Race to record prehistoric site before secrets are lost by Philippa Cockburn and Clive Waddington, Archaeological Research Services Ltd
Rescued from the Sea is a Heritage Lottery Funded community archaeology project run in partnership between Northumberland Wildlife Trust, Archaeological Research Services Ltd and Northumberland County Council. It aims to rescue and record fragile prehistoric archaeological remains in the cliff face before they are eroded in to the sea. The site is precariously located in the dunes, just south of Amble on the North East coast.
The Project is currently in its post-excavation phase, now that the fieldwork has come to an end. The excavation enlisted the help of approximately 140 volunteers, 60 University students and 250 local school children who excavated and recorded the site before it was back-filled in mid-September.
Initially, the main focus of the site was the Bronze Age burial cairn, which archaeologists had known about since the early 1980s when human burials were first noticed eroding from the cliffs. Since then, and prior to the latest round of excavations, a number of human burials have been discovered along with some beautifully decorated pottery beakers. The most recent excavations found that just under half of the cairn remained and that it would have originally been 16m wide with three distinct construction phases. The fragmentary remains of a human burial were found within what was left of a disturbed and robbed-out cist.
Excavation of the western corner of the site revealed a stone-flagged surface and a number of dark stains in the sand which represented the remains of buildings, as well as three stone-lined hearths. Finds included a small copper ring, a whetstone and some Iron Age and imported Roman pottery sherds which place the house, and its associated features, in the later Iron Age and Romano-British periods.
Once the Iron Age and Bronze Age deposits had been excavated, a layer of sand and stones was found beneath the Bronze Age soil. It is thought this could represent a massive catastrophic storm surge event, or ‘tsunami’, although tests on this deposit are on-going as it is also possible that it could turn out to be the remnants of an ablation (melt out) till. A number of Mesolithic features had been dug into this layer including pits and two large shallow scoops which are interpreted as house scoops.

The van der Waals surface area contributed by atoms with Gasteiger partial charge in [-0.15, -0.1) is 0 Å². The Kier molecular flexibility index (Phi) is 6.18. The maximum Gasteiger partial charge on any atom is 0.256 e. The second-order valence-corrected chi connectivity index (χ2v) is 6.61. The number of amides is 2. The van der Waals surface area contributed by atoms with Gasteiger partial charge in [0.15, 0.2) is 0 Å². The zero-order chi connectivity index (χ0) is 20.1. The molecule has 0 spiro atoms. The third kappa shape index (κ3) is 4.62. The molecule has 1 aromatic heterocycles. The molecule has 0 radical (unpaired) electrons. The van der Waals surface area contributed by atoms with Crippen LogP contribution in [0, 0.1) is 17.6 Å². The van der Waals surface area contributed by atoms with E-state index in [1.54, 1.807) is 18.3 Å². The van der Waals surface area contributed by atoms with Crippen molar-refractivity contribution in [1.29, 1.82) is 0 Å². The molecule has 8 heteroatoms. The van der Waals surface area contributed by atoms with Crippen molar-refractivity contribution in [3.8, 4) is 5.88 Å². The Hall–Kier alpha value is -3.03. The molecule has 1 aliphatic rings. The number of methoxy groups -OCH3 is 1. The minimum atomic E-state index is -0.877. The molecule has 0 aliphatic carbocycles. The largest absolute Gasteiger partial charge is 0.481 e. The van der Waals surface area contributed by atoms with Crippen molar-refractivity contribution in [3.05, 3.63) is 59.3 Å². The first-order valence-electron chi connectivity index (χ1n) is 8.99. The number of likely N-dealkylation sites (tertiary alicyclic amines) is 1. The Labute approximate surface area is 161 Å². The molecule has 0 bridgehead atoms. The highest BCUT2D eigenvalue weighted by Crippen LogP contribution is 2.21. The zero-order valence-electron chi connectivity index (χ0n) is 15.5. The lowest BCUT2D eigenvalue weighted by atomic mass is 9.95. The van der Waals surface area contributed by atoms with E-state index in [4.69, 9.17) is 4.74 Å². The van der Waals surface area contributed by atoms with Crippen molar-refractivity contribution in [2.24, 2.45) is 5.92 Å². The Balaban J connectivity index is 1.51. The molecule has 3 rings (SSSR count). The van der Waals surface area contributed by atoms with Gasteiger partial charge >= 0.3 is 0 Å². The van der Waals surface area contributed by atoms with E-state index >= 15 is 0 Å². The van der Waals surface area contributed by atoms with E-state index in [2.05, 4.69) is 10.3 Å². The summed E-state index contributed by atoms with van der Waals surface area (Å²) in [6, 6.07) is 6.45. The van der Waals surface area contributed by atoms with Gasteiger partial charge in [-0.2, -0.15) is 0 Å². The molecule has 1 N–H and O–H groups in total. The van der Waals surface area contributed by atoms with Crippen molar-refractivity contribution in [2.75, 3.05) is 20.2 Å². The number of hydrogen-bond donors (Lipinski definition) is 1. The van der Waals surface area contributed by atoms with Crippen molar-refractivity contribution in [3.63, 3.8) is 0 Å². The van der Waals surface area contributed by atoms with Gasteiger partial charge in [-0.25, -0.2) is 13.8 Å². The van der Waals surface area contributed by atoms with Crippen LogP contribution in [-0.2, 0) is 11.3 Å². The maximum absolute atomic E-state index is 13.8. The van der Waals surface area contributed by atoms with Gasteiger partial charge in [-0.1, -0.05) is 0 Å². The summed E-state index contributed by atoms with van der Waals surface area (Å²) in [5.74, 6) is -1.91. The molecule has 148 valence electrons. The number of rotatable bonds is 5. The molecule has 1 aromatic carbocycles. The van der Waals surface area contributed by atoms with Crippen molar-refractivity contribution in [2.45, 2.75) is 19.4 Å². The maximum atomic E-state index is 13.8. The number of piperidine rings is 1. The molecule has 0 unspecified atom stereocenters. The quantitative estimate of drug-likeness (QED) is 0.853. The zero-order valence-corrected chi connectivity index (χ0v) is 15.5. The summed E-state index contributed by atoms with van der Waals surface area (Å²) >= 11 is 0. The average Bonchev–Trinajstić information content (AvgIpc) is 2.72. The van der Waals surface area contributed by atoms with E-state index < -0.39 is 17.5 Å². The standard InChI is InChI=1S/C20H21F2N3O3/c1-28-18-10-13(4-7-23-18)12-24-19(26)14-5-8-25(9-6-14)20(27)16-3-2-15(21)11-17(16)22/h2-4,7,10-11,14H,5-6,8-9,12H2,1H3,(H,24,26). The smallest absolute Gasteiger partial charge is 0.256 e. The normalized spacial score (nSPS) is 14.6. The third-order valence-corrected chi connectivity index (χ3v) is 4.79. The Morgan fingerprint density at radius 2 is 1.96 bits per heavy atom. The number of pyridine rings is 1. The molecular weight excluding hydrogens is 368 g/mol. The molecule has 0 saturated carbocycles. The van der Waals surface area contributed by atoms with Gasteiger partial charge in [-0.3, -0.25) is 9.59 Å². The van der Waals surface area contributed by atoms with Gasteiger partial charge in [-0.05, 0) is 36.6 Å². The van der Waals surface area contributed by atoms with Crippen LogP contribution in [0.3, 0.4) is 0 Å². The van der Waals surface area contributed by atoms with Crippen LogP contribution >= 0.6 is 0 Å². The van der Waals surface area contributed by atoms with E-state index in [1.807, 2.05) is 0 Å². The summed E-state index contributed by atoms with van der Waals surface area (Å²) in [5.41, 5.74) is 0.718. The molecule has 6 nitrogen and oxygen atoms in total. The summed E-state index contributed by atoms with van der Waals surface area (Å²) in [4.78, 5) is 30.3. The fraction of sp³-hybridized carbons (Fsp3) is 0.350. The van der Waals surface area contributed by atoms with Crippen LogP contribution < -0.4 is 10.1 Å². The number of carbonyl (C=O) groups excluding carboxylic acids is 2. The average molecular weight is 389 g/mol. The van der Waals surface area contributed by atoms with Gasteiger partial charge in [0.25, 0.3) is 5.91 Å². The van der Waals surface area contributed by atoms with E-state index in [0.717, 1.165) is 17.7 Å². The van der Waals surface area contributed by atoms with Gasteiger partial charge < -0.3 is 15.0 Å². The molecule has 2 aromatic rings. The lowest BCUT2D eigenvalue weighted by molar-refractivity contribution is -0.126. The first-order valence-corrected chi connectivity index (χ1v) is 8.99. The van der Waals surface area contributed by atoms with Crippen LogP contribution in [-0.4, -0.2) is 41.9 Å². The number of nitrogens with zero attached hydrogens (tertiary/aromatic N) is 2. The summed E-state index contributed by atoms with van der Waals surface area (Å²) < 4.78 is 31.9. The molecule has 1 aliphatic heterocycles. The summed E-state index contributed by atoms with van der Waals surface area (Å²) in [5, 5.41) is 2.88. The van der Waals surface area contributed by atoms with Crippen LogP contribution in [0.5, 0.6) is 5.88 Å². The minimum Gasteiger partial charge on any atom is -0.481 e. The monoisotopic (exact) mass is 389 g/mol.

In addition, the excavation produced approximately 20,000 individual pieces of worked flint, some of which had been made into tools such as knives, scrapers and tiny barbs for arrowheads and spear heads. Many of these tools are typical of the Mesolithic period and will help to date the earlier deposits.
In addition to the archaeological work, a considerable amount of environmental research is being carried out to help understand what the past environment was like, how it compared to the present day, how sea levels have changed through time and what type of vegetation and wildlife occupied the area. Tying this in with the archaeological remains is an important objective of the project and will involve working closely with environmental scientists from Durham, Newcastle, Edinburgh, Birmingham and Southampton Universities.
The site will yield around 40-50 radiocarbon dates and this will allow for a detailed chronology of the site and surrounding environmental deposits to be produced. The post-excavation analyses should be completed by April 2014 with the site expected to be published in Autumn 2014. A TimeTeam documentary focusing on the site is to be broadcast on Channel 4 in the Spring.